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Italian Poker Players Win Big–In CJEU Tax Case

A decision by the European Union Court of Justice late last month has shelved a dubious application of tax law to Italian professional poker players winning in overseas tournaments. The court has reasoned that professionals such as Pier Paolo Fabretti and Cristiano Blanco will not be targeted for income tax on inter-EU tournament winnings, citing a conflict with the European Union’s freedom of trade.

courtdejustice EUItalian legislation does not require gamblers to pay income tax on winnings made at licensed land-based casinos within Italy, but has previously levied income tax on all winnings made elsewhere. Fabretti and Blanco were both targeted for failure to report and pay taxes on such winnings.

In its decision, the CJEU claimed that the legislation impeded free trade and discouraged emigration from Italy, as leaving players would lose their tax exemption for winnings inside Italy. The Italian government defended the legislation as a reasonable measure for protecting players, arguing that the laws allowed domestic casinos to be made safer, but ultimately the CJEU found the law to be in violation of Articles 52 and 56 of the Treaty for European Union.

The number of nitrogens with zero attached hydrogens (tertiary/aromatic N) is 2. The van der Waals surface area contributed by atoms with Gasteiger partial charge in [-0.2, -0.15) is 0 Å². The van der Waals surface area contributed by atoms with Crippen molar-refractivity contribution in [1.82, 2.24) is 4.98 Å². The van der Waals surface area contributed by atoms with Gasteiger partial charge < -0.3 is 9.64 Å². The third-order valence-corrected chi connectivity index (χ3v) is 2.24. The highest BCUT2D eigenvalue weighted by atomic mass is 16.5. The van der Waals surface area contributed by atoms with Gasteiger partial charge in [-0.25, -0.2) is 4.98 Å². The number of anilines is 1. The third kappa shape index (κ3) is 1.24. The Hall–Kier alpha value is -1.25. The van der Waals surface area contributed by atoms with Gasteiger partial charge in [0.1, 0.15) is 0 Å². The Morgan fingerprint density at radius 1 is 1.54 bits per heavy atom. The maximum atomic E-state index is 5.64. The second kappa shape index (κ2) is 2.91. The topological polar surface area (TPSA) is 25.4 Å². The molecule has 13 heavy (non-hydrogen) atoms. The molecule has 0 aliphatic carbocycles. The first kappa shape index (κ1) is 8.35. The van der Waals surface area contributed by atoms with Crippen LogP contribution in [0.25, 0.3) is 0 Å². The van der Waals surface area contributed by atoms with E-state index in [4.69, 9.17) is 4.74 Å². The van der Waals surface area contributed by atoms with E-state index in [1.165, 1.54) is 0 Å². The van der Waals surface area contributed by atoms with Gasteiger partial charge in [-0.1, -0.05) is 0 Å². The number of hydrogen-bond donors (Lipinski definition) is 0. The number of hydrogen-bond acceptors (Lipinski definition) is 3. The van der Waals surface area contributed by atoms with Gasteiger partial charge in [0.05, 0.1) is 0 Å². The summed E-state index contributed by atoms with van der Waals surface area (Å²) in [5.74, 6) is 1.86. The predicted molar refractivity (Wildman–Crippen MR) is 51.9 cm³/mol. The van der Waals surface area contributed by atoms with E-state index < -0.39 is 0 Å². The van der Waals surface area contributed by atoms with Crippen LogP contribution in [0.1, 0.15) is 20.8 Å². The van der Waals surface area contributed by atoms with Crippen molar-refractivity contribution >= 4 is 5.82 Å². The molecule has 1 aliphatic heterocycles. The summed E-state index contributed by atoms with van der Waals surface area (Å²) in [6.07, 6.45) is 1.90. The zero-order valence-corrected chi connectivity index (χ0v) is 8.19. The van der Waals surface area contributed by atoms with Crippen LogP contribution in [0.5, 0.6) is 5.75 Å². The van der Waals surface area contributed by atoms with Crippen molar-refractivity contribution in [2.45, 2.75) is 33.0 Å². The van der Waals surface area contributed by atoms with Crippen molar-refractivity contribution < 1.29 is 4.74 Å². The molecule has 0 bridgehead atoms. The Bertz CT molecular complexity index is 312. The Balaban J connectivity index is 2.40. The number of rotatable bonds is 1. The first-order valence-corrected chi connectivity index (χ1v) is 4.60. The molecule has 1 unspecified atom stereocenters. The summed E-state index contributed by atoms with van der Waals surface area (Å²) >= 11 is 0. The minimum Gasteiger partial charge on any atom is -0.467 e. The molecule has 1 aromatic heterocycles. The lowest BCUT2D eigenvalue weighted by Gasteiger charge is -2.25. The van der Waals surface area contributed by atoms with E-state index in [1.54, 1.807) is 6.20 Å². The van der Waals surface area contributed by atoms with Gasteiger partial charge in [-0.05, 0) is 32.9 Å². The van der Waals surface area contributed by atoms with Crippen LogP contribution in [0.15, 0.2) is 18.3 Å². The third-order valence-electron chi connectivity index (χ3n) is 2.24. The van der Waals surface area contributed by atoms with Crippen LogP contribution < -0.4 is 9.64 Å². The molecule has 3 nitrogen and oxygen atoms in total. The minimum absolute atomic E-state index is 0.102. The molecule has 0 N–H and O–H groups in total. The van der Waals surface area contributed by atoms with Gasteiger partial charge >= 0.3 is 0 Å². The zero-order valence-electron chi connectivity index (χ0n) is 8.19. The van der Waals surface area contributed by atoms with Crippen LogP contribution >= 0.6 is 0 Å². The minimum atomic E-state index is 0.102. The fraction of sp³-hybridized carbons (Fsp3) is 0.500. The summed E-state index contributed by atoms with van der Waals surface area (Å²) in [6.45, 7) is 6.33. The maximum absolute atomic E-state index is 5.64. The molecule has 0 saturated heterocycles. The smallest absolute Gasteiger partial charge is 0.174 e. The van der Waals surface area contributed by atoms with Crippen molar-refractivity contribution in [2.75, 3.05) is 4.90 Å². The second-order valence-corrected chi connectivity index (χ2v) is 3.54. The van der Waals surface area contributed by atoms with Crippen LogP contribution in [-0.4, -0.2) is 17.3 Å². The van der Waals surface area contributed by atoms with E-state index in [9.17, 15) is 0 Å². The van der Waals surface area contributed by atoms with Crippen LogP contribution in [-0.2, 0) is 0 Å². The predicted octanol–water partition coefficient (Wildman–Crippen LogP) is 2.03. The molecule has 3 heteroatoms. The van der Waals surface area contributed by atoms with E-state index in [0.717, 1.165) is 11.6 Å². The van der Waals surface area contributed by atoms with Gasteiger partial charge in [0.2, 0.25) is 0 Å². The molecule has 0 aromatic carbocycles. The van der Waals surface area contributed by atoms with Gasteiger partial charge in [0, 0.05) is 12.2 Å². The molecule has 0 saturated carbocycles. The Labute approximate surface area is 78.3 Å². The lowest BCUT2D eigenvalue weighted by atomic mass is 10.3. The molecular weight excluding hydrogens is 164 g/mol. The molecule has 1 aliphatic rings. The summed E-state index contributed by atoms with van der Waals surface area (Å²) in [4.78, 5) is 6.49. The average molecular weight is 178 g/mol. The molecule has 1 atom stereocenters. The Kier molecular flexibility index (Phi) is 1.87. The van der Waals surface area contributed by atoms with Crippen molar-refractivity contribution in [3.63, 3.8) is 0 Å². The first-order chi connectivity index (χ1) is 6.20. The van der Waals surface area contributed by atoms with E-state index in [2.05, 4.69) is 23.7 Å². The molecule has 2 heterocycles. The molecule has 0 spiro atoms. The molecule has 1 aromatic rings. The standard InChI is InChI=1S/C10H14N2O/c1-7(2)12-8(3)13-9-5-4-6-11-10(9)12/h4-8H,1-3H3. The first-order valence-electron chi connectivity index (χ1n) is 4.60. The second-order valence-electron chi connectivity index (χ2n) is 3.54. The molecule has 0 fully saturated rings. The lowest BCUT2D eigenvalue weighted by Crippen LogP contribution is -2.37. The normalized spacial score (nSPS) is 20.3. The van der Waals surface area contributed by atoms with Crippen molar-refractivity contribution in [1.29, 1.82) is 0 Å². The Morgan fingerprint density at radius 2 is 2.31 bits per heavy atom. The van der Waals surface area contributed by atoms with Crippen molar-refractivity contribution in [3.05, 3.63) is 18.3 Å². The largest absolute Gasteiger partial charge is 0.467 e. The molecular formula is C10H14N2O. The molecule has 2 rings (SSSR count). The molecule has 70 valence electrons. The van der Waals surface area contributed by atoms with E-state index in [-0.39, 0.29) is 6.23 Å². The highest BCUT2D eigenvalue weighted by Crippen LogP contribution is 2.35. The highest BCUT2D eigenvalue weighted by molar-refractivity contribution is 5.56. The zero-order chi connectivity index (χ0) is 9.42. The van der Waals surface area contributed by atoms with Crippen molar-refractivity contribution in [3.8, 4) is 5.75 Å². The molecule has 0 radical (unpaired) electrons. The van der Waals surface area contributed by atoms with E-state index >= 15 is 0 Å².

““The national legislation, by restricting the benefit of a tax exemption only to winnings from games obtained in the Member State at issue, makes the provision of services constituted by the organization of gambling for remuneration subject to different tax arrangements depending on whether that service is carried out in that Member State or in other Member States,” said a representative of the court.

This is not the only ruling from the EU regarding the gambling laws of nations’ states in recent months. Sweden saw itself on the wrong side of a ruling by the EU Commission just several weeks ago, for similar reasons—violations of the EU freedom of trade laws.